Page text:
Background: Trends in the causes of child mortality serve as important global health information to guide efforts to improve child survival. With child mortality declining in Bangladesh, the distribution of causes of death also changes. The three verbal autopsy (VA) studies conducted with the Bangladesh Demographic and Health Surveys provide a unique opportunity to study these changes in child causes of death.Methods: To ensure comparability of these trends, we developed a standardized algorithm to assign causes of death using symptoms collected through the VA studies. The original algorithms applied were systematically reviewed and key differences in cause categorization, hierarchy, case definition, and the amount of data collected were compared to inform the development of the standardized algorithm. Based primarily on the 2004 cause categorization and hierarchy, the standardized algorithm guarantees comparability of the trends by only including symptom data commonly available across all three studies.Results: Between 1993 and 2004, pneumonia remained the leading cause of death in Bangladesh, contributing to 24% to 33% of deaths among children under 5. The proportion of neonatal mortality increased significantly from 36% (uncertainty range [UR]: 31%-41%) to 56% (49%-62%) during the same period. The cause-specific mortality fractions due to birth asphyxia/birth injury and prematurity/low birth weight (LBW) increased steadily, with both rising from 3% (2%-5%) to 13% (10%-17%) and 10% (7%-15%), respectively. The cause-specific mortality rates decreased significantly due to neonatal tetanus and several postneonatal causes (tetanus: from 7 [4-11] to 2 [0.4-4] per 1,000 live births (LB); pneumonia: from 26 [20-33] to 15 [11-20] per 1,000 LB; diarrhea: from 12 [8-17] to 4 [2-7] per 1,000 LB; measles: from 5 [2-8] to 0.2 [0-0.7] per 1,000 LB; injury: from 11 [7-17] to 3 [1-5] per 1,000 LB; and malnutrition: from 9 [6-13] to 5 [2-7]).Conclusions: Pneumonia remained the top killer of children under 5 in Bangladesh between 1993 and 2004. The increasing importance of neonatal survival is highlighted by the growing contribution of neonatal deaths and several neonatal causes. Notwithstanding the limitations, standardized computer-based algorithms remain a promising tool to generate comparable causes of child death using VA data.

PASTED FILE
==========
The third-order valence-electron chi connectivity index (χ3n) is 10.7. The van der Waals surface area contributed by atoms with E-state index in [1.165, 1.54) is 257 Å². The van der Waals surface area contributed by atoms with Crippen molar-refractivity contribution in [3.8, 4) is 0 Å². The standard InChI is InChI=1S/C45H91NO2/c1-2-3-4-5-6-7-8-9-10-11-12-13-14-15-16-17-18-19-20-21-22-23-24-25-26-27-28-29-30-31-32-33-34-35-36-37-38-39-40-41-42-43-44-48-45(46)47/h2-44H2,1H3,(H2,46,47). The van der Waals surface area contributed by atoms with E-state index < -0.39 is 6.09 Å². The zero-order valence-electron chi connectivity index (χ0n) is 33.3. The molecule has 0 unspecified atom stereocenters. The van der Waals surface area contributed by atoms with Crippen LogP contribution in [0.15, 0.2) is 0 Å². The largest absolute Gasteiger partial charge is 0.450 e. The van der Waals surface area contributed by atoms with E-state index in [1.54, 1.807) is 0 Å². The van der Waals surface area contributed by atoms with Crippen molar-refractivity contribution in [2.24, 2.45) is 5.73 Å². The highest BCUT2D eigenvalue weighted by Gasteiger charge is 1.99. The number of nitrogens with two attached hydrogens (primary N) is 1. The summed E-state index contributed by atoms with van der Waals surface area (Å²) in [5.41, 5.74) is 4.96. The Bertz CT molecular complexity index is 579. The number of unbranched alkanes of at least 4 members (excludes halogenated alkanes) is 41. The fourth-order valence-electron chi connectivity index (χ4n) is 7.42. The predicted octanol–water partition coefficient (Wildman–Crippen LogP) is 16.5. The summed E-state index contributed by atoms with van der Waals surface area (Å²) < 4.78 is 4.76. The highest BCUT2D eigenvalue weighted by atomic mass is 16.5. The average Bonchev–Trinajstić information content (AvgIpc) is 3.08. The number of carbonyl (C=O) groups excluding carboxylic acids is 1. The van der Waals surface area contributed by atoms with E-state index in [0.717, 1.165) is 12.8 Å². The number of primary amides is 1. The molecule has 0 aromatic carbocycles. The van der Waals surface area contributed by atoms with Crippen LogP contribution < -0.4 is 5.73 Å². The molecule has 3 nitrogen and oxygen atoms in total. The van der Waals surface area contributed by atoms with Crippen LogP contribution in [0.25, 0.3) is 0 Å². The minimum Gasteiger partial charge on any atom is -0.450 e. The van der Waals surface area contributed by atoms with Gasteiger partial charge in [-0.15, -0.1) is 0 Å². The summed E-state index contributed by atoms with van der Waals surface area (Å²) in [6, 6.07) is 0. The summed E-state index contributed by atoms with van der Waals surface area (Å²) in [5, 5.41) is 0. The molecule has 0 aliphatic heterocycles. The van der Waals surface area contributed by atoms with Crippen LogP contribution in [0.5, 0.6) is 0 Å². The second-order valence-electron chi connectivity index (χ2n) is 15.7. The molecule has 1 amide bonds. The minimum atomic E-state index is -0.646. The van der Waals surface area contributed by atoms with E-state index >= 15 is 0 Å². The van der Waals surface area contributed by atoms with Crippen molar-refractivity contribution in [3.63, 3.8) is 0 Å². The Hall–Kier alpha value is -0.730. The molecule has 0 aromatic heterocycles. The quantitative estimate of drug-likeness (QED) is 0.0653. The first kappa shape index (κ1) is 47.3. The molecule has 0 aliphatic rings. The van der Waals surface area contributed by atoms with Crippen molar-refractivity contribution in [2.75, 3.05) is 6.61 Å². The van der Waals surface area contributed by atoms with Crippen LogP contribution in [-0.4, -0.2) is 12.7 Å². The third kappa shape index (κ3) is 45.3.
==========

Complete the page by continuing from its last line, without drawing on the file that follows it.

ASJC Scopus subject areas
- Public Health, Environmental and Occupational Health